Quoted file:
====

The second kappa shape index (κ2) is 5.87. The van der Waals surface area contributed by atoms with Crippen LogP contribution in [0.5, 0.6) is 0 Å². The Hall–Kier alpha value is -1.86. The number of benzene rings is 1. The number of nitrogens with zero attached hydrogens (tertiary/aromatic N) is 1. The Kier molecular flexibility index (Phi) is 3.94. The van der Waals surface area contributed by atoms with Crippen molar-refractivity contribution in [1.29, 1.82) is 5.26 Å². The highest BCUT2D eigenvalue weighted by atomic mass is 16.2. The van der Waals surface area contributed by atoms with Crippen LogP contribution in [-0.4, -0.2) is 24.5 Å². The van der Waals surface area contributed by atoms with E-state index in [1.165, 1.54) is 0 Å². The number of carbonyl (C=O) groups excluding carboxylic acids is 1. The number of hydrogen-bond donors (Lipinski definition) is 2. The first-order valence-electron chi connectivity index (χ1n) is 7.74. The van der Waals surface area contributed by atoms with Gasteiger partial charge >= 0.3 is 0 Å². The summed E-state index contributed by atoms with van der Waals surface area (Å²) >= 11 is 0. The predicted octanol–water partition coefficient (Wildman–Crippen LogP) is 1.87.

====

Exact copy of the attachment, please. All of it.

The second kappa shape index (κ2) is 5.87. The van der Waals surface area contributed by atoms with Crippen LogP contribution in [0.5, 0.6) is 0 Å². The Hall–Kier alpha value is -1.86. The number of benzene rings is 1. The number of nitrogens with zero attached hydrogens (tertiary/aromatic N) is 1. The Kier molecular flexibility index (Phi) is 3.94. The van der Waals surface area contributed by atoms with Crippen molar-refractivity contribution in [1.29, 1.82) is 5.26 Å². The highest BCUT2D eigenvalue weighted by atomic mass is 16.2. The van der Waals surface area contributed by atoms with Crippen LogP contribution in [-0.4, -0.2) is 24.5 Å². The van der Waals surface area contributed by atoms with E-state index in [1.165, 1.54) is 0 Å². The number of carbonyl (C=O) groups excluding carboxylic acids is 1. The number of hydrogen-bond donors (Lipinski definition) is 2. The first-order valence-electron chi connectivity index (χ1n) is 7.74. The van der Waals surface area contributed by atoms with Gasteiger partial charge >= 0.3 is 0 Å². The summed E-state index contributed by atoms with van der Waals surface area (Å²) >= 11 is 0. The predicted octanol–water partition coefficient (Wildman–Crippen LogP) is 1.87.